In the words of Supreme Court Justice RF Nariman in Asian Resurfacing of Road Agency Pvt Ltd and Anr v Central Bureau of Investigation (28 March 2018): “The cancer of corruption has, as we all know, eaten into the vital organs of the state.” With the proliferation of white-collar crime, the Prevention of Corruption Act, 1988 (PCA), has gained even greater importance.
The object of the PCA is to quickly and without any delay bring to book government functionaries. To that end section 19(3)(b) and (c) of the PCA limits the power of a court to “stay” proceedings. The PCA permits stay only in case of an irregularity in the “sanction” to commence prosecution and also limits the revisionary powers of courts in respect of interim orders. Nevertheless, notoriously, trials are stayed and culprits remain at large for long periods of time.
A balance needed to be struck between the interests of an individual wrongdoer and the interests of society at large. The issue therefore begging consideration was “whether the express limitations of the powers of a court in section 19 of the PCA would also curtail the otherwise boundless inherent powers of a high court”. The Supreme Court answered by adopting a purposive and “harmonious” approach.
The court noted that the objective of the PCA was to combat corruption by public servants and there was a need for expeditious disposal of complaints so as to remove corrupt officials from public offices as soon as possible. To this end, the parliament had enacted provisions to limit interference during the trial. The court also examined the inherent powers of a high court and noted that such powers were vested by the constitution of India and could not be curtailed by statute. Therefore the limitations prescribed by section 19(3)(c) of the PCA would not affect the inherent power of the high court to entertain a challenge to interim orders passed during a prosecution under the PCA. However, there was a need to counteract the unintended consequence of causing delays and thereby rendering meaningless the legislative intent of quick disposal of cases under the PCA.
Having recognized the supremacy of the inherent powers of the high court, the Supreme Court determined that a “harmonious” approach was needed to deal with the interplay. In this endeavour, the court was guided by Supreme Court decisions on a similar conundrum arising from the prescribed limitation on the “revisionary power” of a high court under section 397(2) of the Code of Criminal Procedure, 1973. The Supreme Court, in those instances had ruled that the high court would be justified in exercising its inherent powers and interfering only to “prevent abuse of the process of any court or otherwise to serve the ends of justice” and that such power to interfere “should be exercised sparingly, that too only in rare and appropriate cases in extreme circumstances”.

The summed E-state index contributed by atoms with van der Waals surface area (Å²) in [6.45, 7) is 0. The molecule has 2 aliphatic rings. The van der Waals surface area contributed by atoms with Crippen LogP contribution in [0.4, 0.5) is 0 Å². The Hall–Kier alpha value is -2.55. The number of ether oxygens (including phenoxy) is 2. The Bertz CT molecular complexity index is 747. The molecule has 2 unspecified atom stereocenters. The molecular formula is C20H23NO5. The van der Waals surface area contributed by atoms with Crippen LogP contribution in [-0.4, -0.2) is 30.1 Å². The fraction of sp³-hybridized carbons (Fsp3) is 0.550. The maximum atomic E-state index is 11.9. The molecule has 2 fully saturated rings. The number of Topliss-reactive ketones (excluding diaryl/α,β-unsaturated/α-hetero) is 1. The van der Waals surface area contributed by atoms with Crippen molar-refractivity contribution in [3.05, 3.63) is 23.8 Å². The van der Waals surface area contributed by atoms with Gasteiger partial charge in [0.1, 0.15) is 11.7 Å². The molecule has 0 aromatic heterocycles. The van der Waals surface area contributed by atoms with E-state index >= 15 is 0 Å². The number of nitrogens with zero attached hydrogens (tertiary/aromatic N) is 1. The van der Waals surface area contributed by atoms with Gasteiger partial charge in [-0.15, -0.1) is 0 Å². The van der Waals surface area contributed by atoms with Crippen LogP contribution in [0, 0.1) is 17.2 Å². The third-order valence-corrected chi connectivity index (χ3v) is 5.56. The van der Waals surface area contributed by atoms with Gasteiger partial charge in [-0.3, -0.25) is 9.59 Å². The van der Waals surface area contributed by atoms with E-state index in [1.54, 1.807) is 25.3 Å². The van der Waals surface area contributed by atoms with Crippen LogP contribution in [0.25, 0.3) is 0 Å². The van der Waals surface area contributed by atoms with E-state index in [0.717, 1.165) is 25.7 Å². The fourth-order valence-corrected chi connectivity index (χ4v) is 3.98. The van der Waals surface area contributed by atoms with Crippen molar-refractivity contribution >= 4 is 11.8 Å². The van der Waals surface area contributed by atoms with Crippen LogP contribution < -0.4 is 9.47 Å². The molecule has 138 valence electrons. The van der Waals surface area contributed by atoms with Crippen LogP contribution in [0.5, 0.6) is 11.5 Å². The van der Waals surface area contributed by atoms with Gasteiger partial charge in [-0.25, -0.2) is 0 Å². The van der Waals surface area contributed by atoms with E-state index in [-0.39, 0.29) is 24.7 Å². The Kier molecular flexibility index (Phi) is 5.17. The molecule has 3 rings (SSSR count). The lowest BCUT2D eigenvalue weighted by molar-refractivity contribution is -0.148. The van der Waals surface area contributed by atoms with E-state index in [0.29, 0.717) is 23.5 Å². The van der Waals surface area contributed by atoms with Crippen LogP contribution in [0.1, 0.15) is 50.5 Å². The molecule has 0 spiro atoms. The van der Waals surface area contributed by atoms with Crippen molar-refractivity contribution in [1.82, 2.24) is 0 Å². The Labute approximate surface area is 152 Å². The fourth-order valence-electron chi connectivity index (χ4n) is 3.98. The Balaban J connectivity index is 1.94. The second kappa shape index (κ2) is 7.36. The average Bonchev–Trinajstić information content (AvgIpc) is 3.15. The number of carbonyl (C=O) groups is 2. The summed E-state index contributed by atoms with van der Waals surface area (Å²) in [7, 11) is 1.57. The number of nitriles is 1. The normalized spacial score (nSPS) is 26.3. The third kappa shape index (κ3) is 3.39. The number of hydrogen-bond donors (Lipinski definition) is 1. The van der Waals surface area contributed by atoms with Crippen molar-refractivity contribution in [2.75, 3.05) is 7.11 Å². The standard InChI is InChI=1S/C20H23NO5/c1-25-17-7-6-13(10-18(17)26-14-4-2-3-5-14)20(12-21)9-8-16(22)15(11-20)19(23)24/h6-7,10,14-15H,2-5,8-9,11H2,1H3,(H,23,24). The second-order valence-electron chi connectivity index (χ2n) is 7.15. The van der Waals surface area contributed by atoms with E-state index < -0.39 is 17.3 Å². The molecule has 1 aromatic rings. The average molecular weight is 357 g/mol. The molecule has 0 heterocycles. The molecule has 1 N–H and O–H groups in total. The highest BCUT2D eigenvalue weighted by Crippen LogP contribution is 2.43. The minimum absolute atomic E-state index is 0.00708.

Adopting similar principles in respect of prosecutions under the PCA, the Supreme Court ruled that a challenge to proceedings under the PCA must be entertained only in the rarest-of-rare cases. Further, the high court must ensure that: (i) the decision on the challenge is not delayed; (ii) if a stay on proceedings under the PCA is ordered, it should not be unconditional or for an indefinite duration; (iii) if the matter is not finally heard and stay was not extended by a reasoned order, the stay would automatically lapse; and (iv) if a stay of the trial under the PCA is ordered, the high court should hear the dispute on a day-to-day basis and conclude the hearing within two-three months.
The Supreme Court also ruled that an order framing a charge was not purely an “interim order”. In a fit case, such an order could be challenged in revision or using the high court’s writ jurisdiction, provided the challenge was limited to “lack of sanction”. Any other interpretation would defeat the purpose of the PCA.
Faced with judicial experience of inordinate and systemic delay in the disposal of cases, in addition to answering the reference, the Supreme Court also issued directions in respect of all civil and criminal trials: (i) where a “stay” is already operating, it will expire at the end of six months from the Supreme Court’s order (i.e. on 28 September 2018) and subsequently “stay” can only be by a reasoned order; and (ii) where stay is ordered of any trial after 28 March 2018, such order would expire at the end of six months, unless, extended by a reasoned order.
Will this judgment cure the cancer of delay? Only time will tell.
Karthik Somasundram is a partner and Sneha Jaisingh is a senior associate at Bharucha & Partners.
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